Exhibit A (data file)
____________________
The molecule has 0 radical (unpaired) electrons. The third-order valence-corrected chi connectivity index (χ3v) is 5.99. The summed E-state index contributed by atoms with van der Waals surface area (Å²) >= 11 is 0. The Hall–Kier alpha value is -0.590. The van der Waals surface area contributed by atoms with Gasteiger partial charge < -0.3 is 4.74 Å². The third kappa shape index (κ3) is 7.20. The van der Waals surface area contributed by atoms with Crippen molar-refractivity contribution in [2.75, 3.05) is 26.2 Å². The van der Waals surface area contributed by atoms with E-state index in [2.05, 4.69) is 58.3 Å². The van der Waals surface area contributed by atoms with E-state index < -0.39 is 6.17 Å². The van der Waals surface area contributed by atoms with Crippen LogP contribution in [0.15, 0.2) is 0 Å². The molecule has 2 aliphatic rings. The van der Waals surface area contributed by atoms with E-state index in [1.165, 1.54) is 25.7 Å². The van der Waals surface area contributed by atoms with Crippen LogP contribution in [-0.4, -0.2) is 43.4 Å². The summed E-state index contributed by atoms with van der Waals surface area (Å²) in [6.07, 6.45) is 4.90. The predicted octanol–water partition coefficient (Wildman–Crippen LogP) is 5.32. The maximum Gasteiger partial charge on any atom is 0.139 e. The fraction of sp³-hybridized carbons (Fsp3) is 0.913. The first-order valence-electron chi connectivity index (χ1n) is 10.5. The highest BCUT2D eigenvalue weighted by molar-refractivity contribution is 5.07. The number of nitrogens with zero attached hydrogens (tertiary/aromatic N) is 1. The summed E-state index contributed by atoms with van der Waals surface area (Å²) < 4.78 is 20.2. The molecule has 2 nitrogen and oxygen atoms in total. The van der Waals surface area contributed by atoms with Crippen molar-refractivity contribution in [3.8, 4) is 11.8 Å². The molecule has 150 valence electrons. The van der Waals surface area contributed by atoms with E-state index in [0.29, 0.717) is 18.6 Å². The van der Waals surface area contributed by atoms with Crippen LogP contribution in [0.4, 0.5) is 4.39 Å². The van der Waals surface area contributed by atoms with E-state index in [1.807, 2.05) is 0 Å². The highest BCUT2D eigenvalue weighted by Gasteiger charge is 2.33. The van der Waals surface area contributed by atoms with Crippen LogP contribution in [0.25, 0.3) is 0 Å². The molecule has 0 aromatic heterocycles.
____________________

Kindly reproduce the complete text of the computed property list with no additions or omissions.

The molecule has 0 radical (unpaired) electrons. The third-order valence-corrected chi connectivity index (χ3v) is 5.99. The summed E-state index contributed by atoms with van der Waals surface area (Å²) >= 11 is 0. The Hall–Kier alpha value is -0.590. The van der Waals surface area contributed by atoms with Gasteiger partial charge < -0.3 is 4.74 Å². The third kappa shape index (κ3) is 7.20. The van der Waals surface area contributed by atoms with Crippen molar-refractivity contribution in [2.75, 3.05) is 26.2 Å². The van der Waals surface area contributed by atoms with E-state index in [2.05, 4.69) is 58.3 Å². The van der Waals surface area contributed by atoms with E-state index < -0.39 is 6.17 Å². The van der Waals surface area contributed by atoms with Crippen LogP contribution in [0.15, 0.2) is 0 Å². The molecule has 2 aliphatic rings. The van der Waals surface area contributed by atoms with E-state index in [1.165, 1.54) is 25.7 Å². The van der Waals surface area contributed by atoms with Crippen LogP contribution in [-0.4, -0.2) is 43.4 Å². The summed E-state index contributed by atoms with van der Waals surface area (Å²) in [6.07, 6.45) is 4.90. The predicted octanol–water partition coefficient (Wildman–Crippen LogP) is 5.32. The maximum Gasteiger partial charge on any atom is 0.139 e. The fraction of sp³-hybridized carbons (Fsp3) is 0.913. The first-order valence-electron chi connectivity index (χ1n) is 10.5. The highest BCUT2D eigenvalue weighted by molar-refractivity contribution is 5.07. The number of nitrogens with zero attached hydrogens (tertiary/aromatic N) is 1. The summed E-state index contributed by atoms with van der Waals surface area (Å²) < 4.78 is 20.2. The molecule has 2 nitrogen and oxygen atoms in total. The van der Waals surface area contributed by atoms with Crippen molar-refractivity contribution in [3.8, 4) is 11.8 Å². The molecule has 150 valence electrons. The van der Waals surface area contributed by atoms with E-state index in [0.29, 0.717) is 18.6 Å². The van der Waals surface area contributed by atoms with Crippen LogP contribution in [0.4, 0.5) is 4.39 Å². The van der Waals surface area contributed by atoms with E-state index in [1.807, 2.05) is 0 Å². The highest BCUT2D eigenvalue weighted by Gasteiger charge is 2.33. The van der Waals surface area contributed by atoms with Crippen LogP contribution in [0.25, 0.3) is 0 Å². The molecule has 0 aromatic heterocycles.